Long delay is strong evidence of acquiescence. Montgomery Light Co. v. Lahey, 121 Ala. 131, 25 So. 1006. It is also clear that the right of a dissenting stockholder to object to such a transfer may be lost by laches. See Moss v. Davitt, supra; Cole v. Birmingham Union R. Co., 143 Ala. 427, 39 So. 403; 13 Am.Jur., Corporations, §§ 460, 1022, 1225; 13 Fletcher Cyc. of Corporations, §§ 5823, 5828, 5829. See also 54 C.J.S. Limitations of Actions § 168; 10 A.L.R. 370.

Generally one without notice or knowledge can not be charged with laches. Means of knowledge, however, are equivalent to knowledge. Whatever is sufficient to excite attention and put the party on his guard and call for inquiry is notice of everything to which the inquiry would have led. Cole v. Birmingham Union R. Co., supra. And facts constituting fraud are deemed discovered when they should have been discovered in determining whether the action therefor is barred. Moss v. Davitt, supra.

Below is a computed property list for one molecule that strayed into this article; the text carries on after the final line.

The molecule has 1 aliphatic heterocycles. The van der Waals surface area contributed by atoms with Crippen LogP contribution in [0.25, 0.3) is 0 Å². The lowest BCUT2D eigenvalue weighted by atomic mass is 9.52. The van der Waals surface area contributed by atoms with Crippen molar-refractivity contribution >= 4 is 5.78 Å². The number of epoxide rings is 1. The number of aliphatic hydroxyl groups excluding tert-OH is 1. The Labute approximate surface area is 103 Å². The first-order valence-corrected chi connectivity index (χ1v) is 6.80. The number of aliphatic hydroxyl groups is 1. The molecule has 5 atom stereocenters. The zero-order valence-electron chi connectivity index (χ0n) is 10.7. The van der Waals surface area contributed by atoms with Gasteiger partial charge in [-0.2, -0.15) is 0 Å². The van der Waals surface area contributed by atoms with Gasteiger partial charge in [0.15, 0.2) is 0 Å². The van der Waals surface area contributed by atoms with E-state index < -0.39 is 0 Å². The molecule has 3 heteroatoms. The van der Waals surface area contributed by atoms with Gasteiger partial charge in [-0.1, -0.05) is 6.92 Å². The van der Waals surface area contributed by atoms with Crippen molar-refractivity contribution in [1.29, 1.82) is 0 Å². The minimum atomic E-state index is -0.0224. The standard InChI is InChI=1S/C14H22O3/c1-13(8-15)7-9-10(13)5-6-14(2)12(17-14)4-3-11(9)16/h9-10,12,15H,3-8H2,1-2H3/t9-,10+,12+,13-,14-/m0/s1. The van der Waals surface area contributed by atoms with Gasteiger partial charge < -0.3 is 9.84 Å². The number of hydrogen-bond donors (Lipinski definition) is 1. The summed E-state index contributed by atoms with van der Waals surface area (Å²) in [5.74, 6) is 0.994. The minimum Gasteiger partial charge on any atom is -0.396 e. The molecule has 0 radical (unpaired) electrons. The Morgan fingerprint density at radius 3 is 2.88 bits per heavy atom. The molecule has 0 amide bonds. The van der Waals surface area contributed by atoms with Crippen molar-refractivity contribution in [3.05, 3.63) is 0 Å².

The transfer of the assets of Walden-Gamble Motor Company to Walden-Taylor Motor Company, Ltd., occurred more than 10 years prior to the filing of the bill; Walden-Gamble Motor Company is an Alabama corporation not yet dissolved; no concealment of anything that was done by the respondents is averred, but to the contrary it appears that the respondents discontinued the operation of the automobile business under the name of Walden-Gamble Motor Company and recorded the partnership agreements for the purpose of operating an automobile business under the name of Walden-Taylor Motor Co., Ltd. It further appears that they have continued to operate such business so as to cause appreciable increase in the value of the business. We do not see how it is possible for the complainant to contend that in this situation he was exercising such vigilance in connection with his rights as a stockholder as to excuse him now of the charge of laches. See Moss v. Davitt and authorities, supra.

Also, it does not appear from the bill how the knowledge of the fraud was obtained and why it was not obtained earlier. Laney v. Dean, 258 Ala. 37(6), 61 So.2d 109.

We also observe that complainant is not seeking a dissolution of the corporation nor is this an action for wrongful expulsion as a stockholder in the corporation.

We conclude that the demurrer was properly sustained. See Snodgrass v. Snodgrass, 176 Ala. 276, 58 So. 201; Eatman v. Goodson, 262 Ala. 242, 78 So.2d 625; Blythe v. Enslen, 203 Ala. 692, 85 So. 1.


LIVINGSTON, C. J., and LAWSON and MERRILL, JJ., concur.